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Project aims to explain 911 to the teens of 2011

`For young people this is almost ancient history. It's a lifetime ago for some children.'

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`For young people this is almost ancient history. It's a lifetime ago for some children.'

Ten years on, the world-changing events of September 11 are seared in the collective memory - but to a whole generation of schoolchildren it is "ancient history".

Now a major education project for schools aims to help pupils understand the shocking sequence of events that day and grasp their significance in the wider world.

Research by the Institute of Education shows many of today's teenagers know little or nothing about what happened in New York and Washington in 2001, and teachers are afraid to cover the sensitive subject in lessons in case it stirs up racism. In response, academics have designed a programme for teachers who want to use the anniversary to tackle the issues head on.

Monday sees the launch of a web-based resource packed with interactive materials, suggested lesson plans and structured enquiries specially created by a team at the IoE for secondary school teachers to apply in their classes.

"If you talk to children they have very confused ideas about what actually happened and the sequence of events," Chris Husbands, director of the Institute, told The TES.

"For those of us who are adults, we think of it as very recent. We remember where we were and our reactions to it, and it had an enormous impact on how the world has developed. For young people this is almost ancient history. It's a lifetime ago for some children.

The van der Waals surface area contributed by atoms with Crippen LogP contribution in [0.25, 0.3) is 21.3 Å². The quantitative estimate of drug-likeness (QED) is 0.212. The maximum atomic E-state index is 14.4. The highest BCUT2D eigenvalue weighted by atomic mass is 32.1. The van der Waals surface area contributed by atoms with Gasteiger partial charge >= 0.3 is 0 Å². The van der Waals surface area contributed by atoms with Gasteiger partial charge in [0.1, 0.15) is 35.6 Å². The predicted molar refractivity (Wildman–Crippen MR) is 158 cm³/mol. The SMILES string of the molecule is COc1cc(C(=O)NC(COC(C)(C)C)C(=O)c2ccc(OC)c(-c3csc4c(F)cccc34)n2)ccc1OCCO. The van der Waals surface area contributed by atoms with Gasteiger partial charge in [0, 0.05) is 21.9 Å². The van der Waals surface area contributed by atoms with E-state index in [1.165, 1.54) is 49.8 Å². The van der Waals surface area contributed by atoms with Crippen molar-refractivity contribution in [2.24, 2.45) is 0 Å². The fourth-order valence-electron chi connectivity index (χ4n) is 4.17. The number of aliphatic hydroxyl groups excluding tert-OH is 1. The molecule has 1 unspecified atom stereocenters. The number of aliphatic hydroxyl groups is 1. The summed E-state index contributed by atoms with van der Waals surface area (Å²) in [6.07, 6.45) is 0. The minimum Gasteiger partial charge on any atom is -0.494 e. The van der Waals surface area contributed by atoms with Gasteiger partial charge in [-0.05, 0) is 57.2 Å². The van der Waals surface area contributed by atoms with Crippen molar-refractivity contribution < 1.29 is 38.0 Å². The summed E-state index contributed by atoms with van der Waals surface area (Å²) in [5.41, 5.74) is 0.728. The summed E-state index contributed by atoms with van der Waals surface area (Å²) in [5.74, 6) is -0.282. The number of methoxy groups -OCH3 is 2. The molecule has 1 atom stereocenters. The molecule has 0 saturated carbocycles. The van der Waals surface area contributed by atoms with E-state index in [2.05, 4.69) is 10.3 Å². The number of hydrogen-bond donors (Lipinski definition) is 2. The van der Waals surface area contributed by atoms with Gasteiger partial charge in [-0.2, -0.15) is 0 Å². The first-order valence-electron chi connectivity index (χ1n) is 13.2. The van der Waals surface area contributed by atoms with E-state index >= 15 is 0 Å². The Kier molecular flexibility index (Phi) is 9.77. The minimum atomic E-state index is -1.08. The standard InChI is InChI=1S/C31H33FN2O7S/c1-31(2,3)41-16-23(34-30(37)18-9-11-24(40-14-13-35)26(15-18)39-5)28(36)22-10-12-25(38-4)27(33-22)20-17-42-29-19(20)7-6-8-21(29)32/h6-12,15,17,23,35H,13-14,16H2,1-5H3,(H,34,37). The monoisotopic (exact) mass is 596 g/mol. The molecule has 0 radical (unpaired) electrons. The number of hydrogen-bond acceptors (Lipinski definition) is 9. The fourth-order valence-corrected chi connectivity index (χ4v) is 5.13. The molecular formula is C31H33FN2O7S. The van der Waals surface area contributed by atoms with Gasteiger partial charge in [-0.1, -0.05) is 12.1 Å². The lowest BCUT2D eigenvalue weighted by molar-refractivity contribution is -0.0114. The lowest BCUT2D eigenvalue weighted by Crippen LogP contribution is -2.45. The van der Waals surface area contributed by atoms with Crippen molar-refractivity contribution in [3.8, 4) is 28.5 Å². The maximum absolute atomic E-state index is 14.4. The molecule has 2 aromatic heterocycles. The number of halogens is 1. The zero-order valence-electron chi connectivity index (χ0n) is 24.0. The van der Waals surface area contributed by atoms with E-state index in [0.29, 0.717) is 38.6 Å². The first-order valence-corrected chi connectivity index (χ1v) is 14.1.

"Although there's clearly room for debate and disagreement, it's a formative experience in the making of the 21st century world into which children are growing.

"The consequences and the questions it poses around tolerance, multiculturalism and the nature of modern society are incredibly profound. There are a whole series of needs we are trying to meet with this programme."

Professor Husbands said teachers are overwhelmingly keen to tackle 911 in lessons but have told researchers they need help about the best way to approach it.

For some pupils, media coverage of the anniversary will be the first time they have seen images of the attacks.

Professor Husbands said it was also vital that pupils explore the background and consequences of 911 and that it must not be seen in isolation.

"The core of it is: what happened, why did it happen, why is it important?", he said. "We've provided a set of very clear structured enquiries into the issues around 911 in five subject areas - history, English, citizenship, art and drama.

"Some of them are incredibly imaginative. One that I think is really interesting is: when did 911 begin? That allows students to put it into a whole series of political and diplomatic developments pretty much over the course of the 20th century. Also interesting are some of the art enquiries about how experiences are memorialised, which gets into some very complex issues."

The programme, aimed at 11-to-16-year-olds, is backed by 911 Project London, an educational charity set up to help spread awareness of September 11 and promote cultural understanding. All the materials will be available free online from September 5. See http:9-

911: Racism fears

Research released by the Institute of Education earlier this year reported that teachers were concerned about covering the 911 attacks for fear of sparking Islamophobia.

Heads of citizenship and PSHE said they had serious concerns about untrained staff taking lessons on the topic, saying it could have a "disastrous impact".

Original headline: A decade on, project aims to explain the events of 911 to the teenagers of 2011

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